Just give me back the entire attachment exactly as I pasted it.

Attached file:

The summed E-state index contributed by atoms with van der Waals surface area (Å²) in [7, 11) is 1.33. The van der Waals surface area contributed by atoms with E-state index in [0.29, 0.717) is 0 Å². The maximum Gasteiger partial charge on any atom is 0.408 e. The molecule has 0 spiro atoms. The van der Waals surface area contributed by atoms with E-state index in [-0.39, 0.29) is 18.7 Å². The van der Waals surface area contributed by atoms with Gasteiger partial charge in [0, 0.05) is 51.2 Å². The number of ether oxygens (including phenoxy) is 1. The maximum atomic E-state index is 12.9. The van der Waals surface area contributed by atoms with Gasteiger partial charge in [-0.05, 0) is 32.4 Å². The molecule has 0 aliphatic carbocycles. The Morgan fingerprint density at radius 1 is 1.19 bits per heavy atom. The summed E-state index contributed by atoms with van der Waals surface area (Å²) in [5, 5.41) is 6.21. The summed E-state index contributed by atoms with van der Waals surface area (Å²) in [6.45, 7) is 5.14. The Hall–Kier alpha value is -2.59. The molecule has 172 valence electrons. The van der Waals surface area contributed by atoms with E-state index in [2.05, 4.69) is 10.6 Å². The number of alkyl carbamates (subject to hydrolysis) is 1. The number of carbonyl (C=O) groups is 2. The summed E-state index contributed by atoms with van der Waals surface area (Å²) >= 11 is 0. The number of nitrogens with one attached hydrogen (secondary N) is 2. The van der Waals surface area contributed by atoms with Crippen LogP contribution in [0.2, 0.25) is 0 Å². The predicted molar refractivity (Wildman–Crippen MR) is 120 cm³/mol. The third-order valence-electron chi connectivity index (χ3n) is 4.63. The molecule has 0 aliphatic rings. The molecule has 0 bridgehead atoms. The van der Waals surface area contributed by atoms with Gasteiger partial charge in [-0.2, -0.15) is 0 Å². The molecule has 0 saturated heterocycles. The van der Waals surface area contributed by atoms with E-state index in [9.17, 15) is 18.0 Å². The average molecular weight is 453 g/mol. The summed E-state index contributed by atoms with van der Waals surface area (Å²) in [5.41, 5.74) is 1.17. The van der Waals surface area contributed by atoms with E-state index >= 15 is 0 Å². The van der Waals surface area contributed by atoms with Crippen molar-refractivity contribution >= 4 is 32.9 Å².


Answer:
The summed E-state index contributed by atoms with van der Waals surface area (Å²) in [7, 11) is 1.33. The van der Waals surface area contributed by atoms with E-state index in [0.29, 0.717) is 0 Å². The maximum Gasteiger partial charge on any atom is 0.408 e. The molecule has 0 spiro atoms. The van der Waals surface area contributed by atoms with E-state index in [-0.39, 0.29) is 18.7 Å². The van der Waals surface area contributed by atoms with Gasteiger partial charge in [0, 0.05) is 51.2 Å². The number of ether oxygens (including phenoxy) is 1. The maximum atomic E-state index is 12.9. The van der Waals surface area contributed by atoms with Gasteiger partial charge in [-0.05, 0) is 32.4 Å². The molecule has 0 aliphatic carbocycles. The Morgan fingerprint density at radius 1 is 1.19 bits per heavy atom. The summed E-state index contributed by atoms with van der Waals surface area (Å²) in [5, 5.41) is 6.21. The summed E-state index contributed by atoms with van der Waals surface area (Å²) in [6.45, 7) is 5.14. The Hall–Kier alpha value is -2.59. The molecule has 172 valence electrons. The van der Waals surface area contributed by atoms with E-state index in [2.05, 4.69) is 10.6 Å². The number of alkyl carbamates (subject to hydrolysis) is 1. The number of carbonyl (C=O) groups is 2. The summed E-state index contributed by atoms with van der Waals surface area (Å²) >= 11 is 0. The number of nitrogens with one attached hydrogen (secondary N) is 2. The van der Waals surface area contributed by atoms with Crippen LogP contribution in [0.2, 0.25) is 0 Å². The predicted molar refractivity (Wildman–Crippen MR) is 120 cm³/mol. The third-order valence-electron chi connectivity index (χ3n) is 4.63. The molecule has 0 aliphatic rings. The molecule has 0 bridgehead atoms. The van der Waals surface area contributed by atoms with Gasteiger partial charge in [-0.2, -0.15) is 0 Å². The molecule has 0 saturated heterocycles. The van der Waals surface area contributed by atoms with E-state index in [9.17, 15) is 18.0 Å². The average molecular weight is 453 g/mol. The summed E-state index contributed by atoms with van der Waals surface area (Å²) in [5.41, 5.74) is 1.17. The van der Waals surface area contributed by atoms with E-state index >= 15 is 0 Å². The van der Waals surface area contributed by atoms with Crippen molar-refractivity contribution >= 4 is 32.9 Å².